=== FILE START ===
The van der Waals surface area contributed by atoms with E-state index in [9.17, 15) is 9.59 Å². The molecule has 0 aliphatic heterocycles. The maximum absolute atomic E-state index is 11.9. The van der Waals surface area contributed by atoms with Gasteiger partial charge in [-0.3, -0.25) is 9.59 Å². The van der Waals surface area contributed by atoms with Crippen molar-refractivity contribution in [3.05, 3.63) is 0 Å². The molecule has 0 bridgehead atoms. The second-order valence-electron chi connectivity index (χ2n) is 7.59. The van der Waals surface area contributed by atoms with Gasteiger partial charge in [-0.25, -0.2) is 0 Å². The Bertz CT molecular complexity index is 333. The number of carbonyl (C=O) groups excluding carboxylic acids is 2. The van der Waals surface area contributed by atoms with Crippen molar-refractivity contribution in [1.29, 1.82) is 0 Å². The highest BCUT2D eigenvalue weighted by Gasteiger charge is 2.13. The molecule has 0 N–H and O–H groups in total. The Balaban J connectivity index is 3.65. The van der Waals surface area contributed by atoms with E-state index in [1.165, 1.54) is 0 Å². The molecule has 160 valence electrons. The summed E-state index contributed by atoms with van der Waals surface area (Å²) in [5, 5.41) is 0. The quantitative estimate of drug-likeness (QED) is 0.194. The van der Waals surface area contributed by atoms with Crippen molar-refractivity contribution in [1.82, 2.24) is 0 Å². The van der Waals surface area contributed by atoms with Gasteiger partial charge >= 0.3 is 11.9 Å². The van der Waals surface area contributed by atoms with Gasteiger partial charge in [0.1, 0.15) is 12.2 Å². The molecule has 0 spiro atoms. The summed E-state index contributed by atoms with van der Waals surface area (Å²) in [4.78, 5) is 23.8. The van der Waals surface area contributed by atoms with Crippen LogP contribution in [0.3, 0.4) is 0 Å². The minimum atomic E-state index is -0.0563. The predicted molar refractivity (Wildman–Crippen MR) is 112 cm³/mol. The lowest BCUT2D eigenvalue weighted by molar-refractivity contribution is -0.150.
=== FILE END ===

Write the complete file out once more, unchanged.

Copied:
The van der Waals surface area contributed by atoms with E-state index in [9.17, 15) is 9.59 Å². The molecule has 0 aliphatic heterocycles. The maximum absolute atomic E-state index is 11.9. The van der Waals surface area contributed by atoms with Gasteiger partial charge in [-0.3, -0.25) is 9.59 Å². The van der Waals surface area contributed by atoms with Crippen molar-refractivity contribution in [3.05, 3.63) is 0 Å². The molecule has 0 bridgehead atoms. The second-order valence-electron chi connectivity index (χ2n) is 7.59. The van der Waals surface area contributed by atoms with Gasteiger partial charge in [-0.25, -0.2) is 0 Å². The Bertz CT molecular complexity index is 333. The number of carbonyl (C=O) groups excluding carboxylic acids is 2. The van der Waals surface area contributed by atoms with Crippen molar-refractivity contribution in [1.29, 1.82) is 0 Å². The highest BCUT2D eigenvalue weighted by Gasteiger charge is 2.13. The molecule has 0 N–H and O–H groups in total. The Balaban J connectivity index is 3.65. The van der Waals surface area contributed by atoms with E-state index in [1.165, 1.54) is 0 Å². The molecule has 160 valence electrons. The summed E-state index contributed by atoms with van der Waals surface area (Å²) in [5, 5.41) is 0. The quantitative estimate of drug-likeness (QED) is 0.194. The van der Waals surface area contributed by atoms with Crippen molar-refractivity contribution in [1.82, 2.24) is 0 Å². The van der Waals surface area contributed by atoms with Gasteiger partial charge >= 0.3 is 11.9 Å². The van der Waals surface area contributed by atoms with Gasteiger partial charge in [0.1, 0.15) is 12.2 Å². The molecule has 0 spiro atoms. The summed E-state index contributed by atoms with van der Waals surface area (Å²) in [4.78, 5) is 23.8. The van der Waals surface area contributed by atoms with Crippen LogP contribution in [0.3, 0.4) is 0 Å². The minimum atomic E-state index is -0.0563. The predicted molar refractivity (Wildman–Crippen MR) is 112 cm³/mol. The lowest BCUT2D eigenvalue weighted by molar-refractivity contribution is -0.150.